I understand where you’re coming from, but look at how poorly the distracted driving cell phone law is enforced. There’s no reason to believe signs would be any better.

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      • Spiffy July 5, 2012 at 5:38 pm

        we certainly don’t need more signs, we need less signs so people will pay more attention instead of just “driving by sign”…

        and I’m not a fan of fear-enforcement…

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    • spare_wheel July 5, 2012 at 12:45 pm

      research in denmark suggests that separated infrastructure actually increases conflicts at intersections. sharrows, signage, and signaling would, imo, do a lot more to defuse the death/injury toll at problematic intersections than another mile or two of cycle track.

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      • Ted July 5, 2012 at 1:04 pm

        Hey, can you link us to that research?

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      • Jacob July 5, 2012 at 2:03 pm

        The best bicycle infrastructure in the world is in the Netherlands, where they segregate bicycle and motor vehicle traffic in both time and space. If bikes and cars are never allowed in the same space at the same time, there are zero conflicts. The Netherlands has the lowest cyclist injury and death rates in the world in addition to the highest bicycle use. Perhaps we should emulate them.

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        • Joe Adamski July 5, 2012 at 9:49 pm

          Looking at the latest transportation bill, I don’t think the Netherlands were on their minds. As pathetic as the bill is, i wonder if just driving a big honking SUV and burning as much oil as possible to speed the process up would the kindest thing to do.
          We are Portland, a microcosm of the United States. Not the visionary leaders, sad to say.

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        • Randall S. July 6, 2012 at 10:00 am

          Oh hey, I commented on that below: namely that there’s already proven infrastructure for solving this problem that we (the US) keeping ignoring.

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    • Carl July 5, 2012 at 4:40 pm

      Seeing as City Traffic Engineer Rob Burchfield helped Alta with this useful write-up (http://bit.ly/N9wrSF), it’s clear that PBOT is aware of many of the tools used elsewhere to make cycle tracks safe at intersections. It would be great to see more of them (particularly bike-specific signals for major intersections and narrowing of side streets for minor intersections) put to use. I think that Jonathan is correct in suggesting that the hurdle is political, not technical.

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    • was carless July 6, 2012 at 10:04 am

      I think this would be unaffordable for a city that encompasses 150 square miles, much of it very low density and strip retail.

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  • JRB July 5, 2012 at 12:13 pm

    So long as bikes and cars have to share the same roadways, hooks of every variety will occur until drivers are educated and understand that whenever they make a turn they are crossing an additional lane of traffic whether it is demarcated with paint or not. As a driver, I never change lanes without looking at my mirrors and over my shoulder to see if somebody is in my blind spot. Drivers now have to do this whenever they are making a turn as well. Until they do, hooks will continue to injure and kill.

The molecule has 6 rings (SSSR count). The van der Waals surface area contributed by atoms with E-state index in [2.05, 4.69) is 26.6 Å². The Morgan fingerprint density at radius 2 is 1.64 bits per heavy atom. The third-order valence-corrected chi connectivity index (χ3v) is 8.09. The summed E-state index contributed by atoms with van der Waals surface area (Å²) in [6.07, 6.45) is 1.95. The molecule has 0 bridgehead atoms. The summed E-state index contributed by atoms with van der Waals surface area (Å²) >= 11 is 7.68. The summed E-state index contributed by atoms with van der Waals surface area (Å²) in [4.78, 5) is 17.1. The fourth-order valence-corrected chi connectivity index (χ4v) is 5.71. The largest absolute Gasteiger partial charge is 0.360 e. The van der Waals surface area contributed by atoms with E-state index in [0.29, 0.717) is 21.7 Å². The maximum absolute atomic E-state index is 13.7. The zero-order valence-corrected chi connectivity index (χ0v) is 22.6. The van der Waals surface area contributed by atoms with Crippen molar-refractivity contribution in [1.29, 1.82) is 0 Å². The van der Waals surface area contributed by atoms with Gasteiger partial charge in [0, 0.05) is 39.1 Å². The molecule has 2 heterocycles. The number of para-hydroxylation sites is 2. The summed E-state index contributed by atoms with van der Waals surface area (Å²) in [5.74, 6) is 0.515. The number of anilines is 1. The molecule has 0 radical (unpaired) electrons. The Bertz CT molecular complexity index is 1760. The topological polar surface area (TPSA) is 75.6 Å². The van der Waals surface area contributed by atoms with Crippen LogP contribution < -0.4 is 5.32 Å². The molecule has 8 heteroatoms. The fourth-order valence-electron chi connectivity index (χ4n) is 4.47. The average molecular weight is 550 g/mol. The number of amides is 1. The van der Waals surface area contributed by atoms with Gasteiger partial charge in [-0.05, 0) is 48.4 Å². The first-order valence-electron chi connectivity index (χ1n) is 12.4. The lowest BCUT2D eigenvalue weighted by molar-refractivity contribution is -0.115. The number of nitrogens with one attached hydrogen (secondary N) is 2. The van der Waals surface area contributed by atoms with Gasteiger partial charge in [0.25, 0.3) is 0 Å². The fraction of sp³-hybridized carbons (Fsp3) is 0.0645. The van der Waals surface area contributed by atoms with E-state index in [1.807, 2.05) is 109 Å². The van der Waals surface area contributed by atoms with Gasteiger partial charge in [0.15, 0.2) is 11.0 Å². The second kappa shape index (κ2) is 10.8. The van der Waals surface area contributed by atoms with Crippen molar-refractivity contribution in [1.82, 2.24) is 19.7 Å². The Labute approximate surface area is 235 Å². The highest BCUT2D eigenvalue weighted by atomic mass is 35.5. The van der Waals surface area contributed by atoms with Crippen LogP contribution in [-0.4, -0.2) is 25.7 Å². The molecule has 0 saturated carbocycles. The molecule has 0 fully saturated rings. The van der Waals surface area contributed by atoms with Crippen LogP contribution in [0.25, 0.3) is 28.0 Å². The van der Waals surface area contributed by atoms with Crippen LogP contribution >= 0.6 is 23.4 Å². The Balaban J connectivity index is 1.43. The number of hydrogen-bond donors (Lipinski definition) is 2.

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    • anon July 5, 2012 at 12:36 pm

      I agree! Education is as important a part of the solution as new infrastructure. Drivers need to be made aware that the bike lane is another LANE OF TRAFFIC, and turning right across a bike lane is equivalent to changing lanes on the freeway — a maneuver that should always begin with a shoulder check.

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      • Editz July 5, 2012 at 1:38 pm

        Lets have 12 months of free PSA’s being broadcast on all local media outlets during peak listening/viewing times. Oh wait, that won’t work as they don’t operate in the public interest.

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      • DoubleB July 5, 2012 at 6:32 pm

        ” . . turning right across a bike lane is equivalent to changing lanes on the freeway.”

        Flat out, 100% wrong. It’s not the equivalent to changing lanes. It’s equivalent to taking a right turn from the middle lane . . which is NEVER allowed unless the far right lane must also turn right.

        You want to solve a lot of right hook issues . . allow drivers to take the bike lane when making a right turn. They still have to merge correctly (which I get is its own issue), but it’s really hard to have a right hook when nobody can pass a vehicle to the right.

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    • Spiffy July 5, 2012 at 5:41 pm

      everyone should have to take their driver’s test again, with an automatic fail for checking the bike lane without looking…

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    • Randall S. July 6, 2012 at 10:02 am

      Ultimately, the problem is that there is little incentive for drivers to look. If you hit and kill another motorist, cyclist, or pedestrian, chances are you won’t even get a traffic ticket for it, let alone have your license suspended or face any jail time.

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  • Byron July 5, 2012 at 12:20 pm

    I was in Vancouver, BC this last week and looked at their separated bike lane on Burrard. It was nice but there have also been a large number of right hooks just before the bridge leaving downtown. This is where the protected bike lane has to cross a major cross street. The city decided to outlaw right turns here but it apparently does not stop people from turning right and hitting cyclists. Something around 11 bicyclists hit this year.